By Craig Frost
I think of quality in terms of management. Admittedly, I geek out a bit when it comes to learning and reading about management practices. Many management models mention standardizing processes as a core tenet. Standardization is a way for managers and staff to achieve consistent outcomes.
In healthcare, the stakes are often high. For instance, a surgical team will have a standard method for preparation. That way, if a variance comes up during surgery, everyone on the team is ready. In 1966, Avedis Donabedian, a health services researcher and physician, created a model for evaluating the quality of health care drawn from outcomes, processes, and structure. Elements of the Donabedian model are applicable to managing a 340B Program.
The team maintaining the 340B Program at a covered entity needs to ensure that policies, procedures, and audit plans are followed consistently across the organization. Standardization doesn’t mean a team never varies its approach. Rather, standardization helps the team achieve the covered entity’s desired outcomes–compliance and fiscal health.
An organization may have policies and procedures in place. But how well does the staff follow the policies and procedures and what sort of guardrails are in place to ensure compliance? Do managers have a way to see how closely people are adhering to the policies? If a program’s documentation or contracts require updating or amending, how quickly would a manager learn about that? Hopefully, it wouldn’t take a HRSA audit to trigger the manager to realize some element of his or her 340B Program was out of compliance.
Technology as a framework for standardization
A 340B Program manager recently told our company that compliance software is what “keeps our policies and procedures, documents, contracts, and everything in one place. The software alerts us when we need to make a change to reflect changes in OPAIS or on the HRSA website.”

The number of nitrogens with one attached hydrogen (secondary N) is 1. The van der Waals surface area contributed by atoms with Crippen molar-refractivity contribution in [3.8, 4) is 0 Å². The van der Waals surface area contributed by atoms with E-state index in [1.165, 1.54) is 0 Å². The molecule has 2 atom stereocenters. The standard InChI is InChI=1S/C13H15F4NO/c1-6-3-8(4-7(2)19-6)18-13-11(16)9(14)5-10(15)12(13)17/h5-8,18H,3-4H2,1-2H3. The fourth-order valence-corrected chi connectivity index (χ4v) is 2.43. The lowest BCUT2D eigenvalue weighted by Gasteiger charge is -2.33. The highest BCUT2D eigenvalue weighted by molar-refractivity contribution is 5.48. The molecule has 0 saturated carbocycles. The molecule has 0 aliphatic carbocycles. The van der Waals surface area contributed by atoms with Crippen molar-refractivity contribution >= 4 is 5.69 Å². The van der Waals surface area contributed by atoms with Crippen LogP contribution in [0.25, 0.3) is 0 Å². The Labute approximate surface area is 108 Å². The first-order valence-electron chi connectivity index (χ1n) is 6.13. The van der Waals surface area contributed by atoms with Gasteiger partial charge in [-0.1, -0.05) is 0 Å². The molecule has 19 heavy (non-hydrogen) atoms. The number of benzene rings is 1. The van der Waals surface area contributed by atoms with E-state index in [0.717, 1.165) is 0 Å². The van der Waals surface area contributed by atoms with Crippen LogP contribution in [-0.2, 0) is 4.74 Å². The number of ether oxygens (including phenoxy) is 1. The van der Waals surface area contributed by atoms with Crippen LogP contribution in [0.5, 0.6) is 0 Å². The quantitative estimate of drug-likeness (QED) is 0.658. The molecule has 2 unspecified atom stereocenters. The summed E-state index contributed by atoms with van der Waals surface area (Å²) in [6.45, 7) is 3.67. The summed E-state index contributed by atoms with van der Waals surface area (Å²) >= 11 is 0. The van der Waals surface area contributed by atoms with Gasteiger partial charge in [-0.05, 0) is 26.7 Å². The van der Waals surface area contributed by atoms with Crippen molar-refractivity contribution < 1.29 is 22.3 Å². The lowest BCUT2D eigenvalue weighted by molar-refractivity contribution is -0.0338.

Implementing a compliance software system standardizes the analysis and tracking of 340B Program data required by auditors from HRSA. Not all compliance software systems are equal, though. If standardization is the aim, a manager will also want a system that includes logic-based, 340B-specific workflows for monitoring recertifications and corrective plans. It’s important to have a tool for imposing a structure and for visible and well-defined workflows.
But our consultant does that
Healthcare consultants play an important and valuable role advising clients about 340B Program decisions, audits, compliance, and monitoring. But should an organization add a consultant to its staff permanently?
340B Program managers often write policies and procedures in an aspirational way but have little visibility into what’s being done and how. The challenge is not in defining the policies but in ensuring they are followed. Compliance software like SectyrHub 340B can help a program manager see how well coworkers are following policy and procedure the consultant has helped it establish. Compliance management systems also serve up reports on a program, which a 340B Program manager can make visible to executives–between annual audits or quarterly meetings. This isn’t work a 340B consulting engagement typically includes. But the job is no less important.
Ultimately, SectyrHub 340B enables covered entities to see that its policies and processes are being followed and applied consistently, reliably, and predictably. That’s a management model everyone can standardize around.
Craig Frost, RPh, MBA, FACHE, is the president and COO of Sectyr, LLC where he manages operations and facilitates an innovative team to develop and market tools that enable best practices for continuous compliance.